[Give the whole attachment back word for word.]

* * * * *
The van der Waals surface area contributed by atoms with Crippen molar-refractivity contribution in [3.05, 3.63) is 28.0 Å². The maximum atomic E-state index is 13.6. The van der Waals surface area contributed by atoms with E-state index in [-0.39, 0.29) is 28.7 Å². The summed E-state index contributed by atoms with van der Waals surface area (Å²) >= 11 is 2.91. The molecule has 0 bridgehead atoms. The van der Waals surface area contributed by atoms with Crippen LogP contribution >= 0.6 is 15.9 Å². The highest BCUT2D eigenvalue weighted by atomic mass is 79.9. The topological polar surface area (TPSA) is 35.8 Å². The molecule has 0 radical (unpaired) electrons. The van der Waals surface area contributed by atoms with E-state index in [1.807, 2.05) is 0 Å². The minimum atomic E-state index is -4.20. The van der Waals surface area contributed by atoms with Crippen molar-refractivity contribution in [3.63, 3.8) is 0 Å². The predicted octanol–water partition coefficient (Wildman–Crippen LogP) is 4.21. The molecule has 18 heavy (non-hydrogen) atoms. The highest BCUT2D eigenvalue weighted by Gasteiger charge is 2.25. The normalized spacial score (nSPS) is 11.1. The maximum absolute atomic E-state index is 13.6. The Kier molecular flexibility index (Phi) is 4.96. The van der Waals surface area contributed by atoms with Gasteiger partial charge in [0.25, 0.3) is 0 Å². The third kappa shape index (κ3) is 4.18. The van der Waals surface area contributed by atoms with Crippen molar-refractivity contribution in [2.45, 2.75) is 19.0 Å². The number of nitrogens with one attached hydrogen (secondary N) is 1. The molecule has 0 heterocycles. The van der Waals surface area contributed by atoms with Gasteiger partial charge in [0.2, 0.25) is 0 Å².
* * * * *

The van der Waals surface area contributed by atoms with Crippen molar-refractivity contribution in [3.05, 3.63) is 28.0 Å². The maximum atomic E-state index is 13.6. The van der Waals surface area contributed by atoms with E-state index in [-0.39, 0.29) is 28.7 Å². The summed E-state index contributed by atoms with van der Waals surface area (Å²) >= 11 is 2.91. The molecule has 0 bridgehead atoms. The van der Waals surface area contributed by atoms with Crippen LogP contribution >= 0.6 is 15.9 Å². The highest BCUT2D eigenvalue weighted by atomic mass is 79.9. The topological polar surface area (TPSA) is 35.8 Å². The molecule has 0 radical (unpaired) electrons. The van der Waals surface area contributed by atoms with E-state index in [1.807, 2.05) is 0 Å². The minimum atomic E-state index is -4.20. The van der Waals surface area contributed by atoms with Crippen molar-refractivity contribution in [3.63, 3.8) is 0 Å². The predicted octanol–water partition coefficient (Wildman–Crippen LogP) is 4.21. The molecule has 18 heavy (non-hydrogen) atoms. The highest BCUT2D eigenvalue weighted by Gasteiger charge is 2.25. The normalized spacial score (nSPS) is 11.1. The maximum absolute atomic E-state index is 13.6. The Kier molecular flexibility index (Phi) is 4.96. The van der Waals surface area contributed by atoms with Gasteiger partial charge in [0.25, 0.3) is 0 Å². The third kappa shape index (κ3) is 4.18. The van der Waals surface area contributed by atoms with Crippen molar-refractivity contribution in [2.45, 2.75) is 19.0 Å². The number of nitrogens with one attached hydrogen (secondary N) is 1. The molecule has 0 heterocycles. The van der Waals surface area contributed by atoms with Gasteiger partial charge in [0.2, 0.25) is 0 Å².